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My toughts on categorization

Total Posts: 1

Joined 2019-02-02

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This is my first post, i just made an account, so hello to everyone who sees this.
Adventure is one of my favourite categories of games, and i want to share some of my toughts on game categories.
i think all of us can agree that the most important things in adventure games are story and atmosphere. Other generes where these qualities are of large importance seem to be horror, walking simulators, and experimental/surreal games. I was thinking about what my favourite games have in common, and i came to the conclusion that the qualities i was looking for are: story,atmosphere,exploration. This leads me to two questions; First should these games be considered sub-generes of adventure? And second Why are some of the most atmospheric,story focused game rarely called adventure games?
Im sorry if this sounds stupid.

     

Total Posts: 4

Joined 2019-02-19

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Let’s find a good definition of ‘adventure game’.
‘The most important parts of the game are story and exploring of the world. Player has to solve tasks and puzzles using his/her brains power. Fightings, economics, fast reaction elements usually are not used in this kind of games.’ - it says. I think that’s the main reason why some games are not ‘adventure’ though you want to call them so.
By the way, I appreciate good plot in games too. My second favorite feature is original and harmonic art.

     
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Total Posts: 229

Joined 2012-12-22

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I think story, atmosphere, exploration etc are more features of a game than sub-genres. An action game can also be atmospheric, story rich or exploratory, so I think it would be difficult to make those features sub-genres.

You also have to define what an adventure game is as absolute_zero mentions.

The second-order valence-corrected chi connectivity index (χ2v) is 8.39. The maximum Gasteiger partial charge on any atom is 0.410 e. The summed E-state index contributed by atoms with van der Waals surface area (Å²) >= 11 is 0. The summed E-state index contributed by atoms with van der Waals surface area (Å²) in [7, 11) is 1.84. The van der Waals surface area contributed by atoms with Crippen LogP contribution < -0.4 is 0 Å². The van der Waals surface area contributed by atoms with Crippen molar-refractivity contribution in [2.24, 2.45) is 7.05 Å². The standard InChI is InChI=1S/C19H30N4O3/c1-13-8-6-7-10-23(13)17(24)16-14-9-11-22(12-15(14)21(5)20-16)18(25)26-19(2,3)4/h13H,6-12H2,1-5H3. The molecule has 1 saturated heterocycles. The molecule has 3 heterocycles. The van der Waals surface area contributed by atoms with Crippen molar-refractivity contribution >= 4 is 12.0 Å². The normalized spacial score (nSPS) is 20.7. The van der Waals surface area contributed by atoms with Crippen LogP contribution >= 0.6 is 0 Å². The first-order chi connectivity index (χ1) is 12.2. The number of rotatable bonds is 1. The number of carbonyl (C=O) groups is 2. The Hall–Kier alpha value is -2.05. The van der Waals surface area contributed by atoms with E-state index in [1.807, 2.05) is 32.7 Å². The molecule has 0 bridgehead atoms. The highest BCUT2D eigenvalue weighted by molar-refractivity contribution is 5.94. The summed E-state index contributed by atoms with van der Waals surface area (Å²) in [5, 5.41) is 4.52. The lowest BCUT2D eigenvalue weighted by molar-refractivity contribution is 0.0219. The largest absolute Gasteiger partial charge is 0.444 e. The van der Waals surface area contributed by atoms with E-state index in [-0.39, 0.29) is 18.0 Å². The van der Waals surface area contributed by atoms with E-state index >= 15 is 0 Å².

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Total Posts: 22

Joined 2008-09-02

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Banesatis - 02 February 2019 10:06 AM

i think all of us can agree that the most important things in adventure games are story and atmosphere.

I would agree, but I think that the puzzle element is key in taxonomic terms—absolute_zero’s definition is good, and also pretty similar to AG’s ‘Genre definition’, which foregrounds puzzles from the outset: “Adventure games focus on puzzle solving within a narrative framework, generally with few or no action elements.” This is why Myst-style games are adventure games—the puzzles seem to be the primary interest, but the story is still crucial despite its being a secondary pleasure, a framing device (compared to more narrative-driven adventure games). Personally, I’m not such a fan of the puzzle-centric Myst style—I like character-driven games and stories.

Increasingly, I think we’re seeing innovative kinds of interaction in story-driven games that don’t fit the traditional senses of ‘puzzles’ or ‘action’, so the ‘story-driven puzzle game’ or ‘puzzle-driven story game’ definition requires a flexible sense of what defines a ‘puzzle’ if we want to encourage a ‘broad church’ definition of the genre.

The generic definition of some games can be arguable (I inadvertently caused such an argument when I posted a thread about the Shenmue series in the ‘Adventure’ section of this forum), usually when people disagree about what is the primary focus of a particular game (action > puzzles, &c.). We all draw our own lines subjectively. I guess definitions are as useful as much as they are helpful in communication, and I think the above-mentioned definitions fit the bill—for example, in bringing people together on AG to communicate about a certain type of game experience we all enjoy and value.

Banesatis - 02 February 2019 10:06 AM

Why are some of the most atmospheric,story focused game rarely called adventure games?

absolute_zero - 19 February 2019 03:17 AM

Fightings, economics, fast reaction elements usually are not used in this kind of games. [...] I think that’s the main reason why some games are not ‘adventure’ though you want to call them so.

I agree with absolute_zero, and again AG’s definition mentions this: “Adventure games are… not: role-playing games that involve extensive combat, team-building and points management; action/adventures such as Uncharted and Prince of Persia where puzzle-solving is clearly a secondary focus…”

Those atmospheric, story-focussed games probably fall outside the ‘adventure’ genre because the puzzle element is secondary or non-existent—especially if the puzzles are secondary to action elements (such as fighting or shooting).

absolute_zero - 19 February 2019 03:17 AM

By the way, I appreciate good plot in games too. My second favorite feature is original and harmonic art.

Yeah, the visual aspect is important for me, too—simple or detailed, stylised or realistic—whatever its style, I like art that creates an affecting mood. I would also add great writing—in the sense of prose, narration, and/or dialogue—as something that makes for great adventure games.

FireFlower - 12 March 2019 10:36 AM

I think story, atmosphere, exploration etc are more features of a game than sub-genres. An action game can also be atmospheric, story rich or exploratory, so I think it would be difficult to make those features sub-genres.

Agreed.

     

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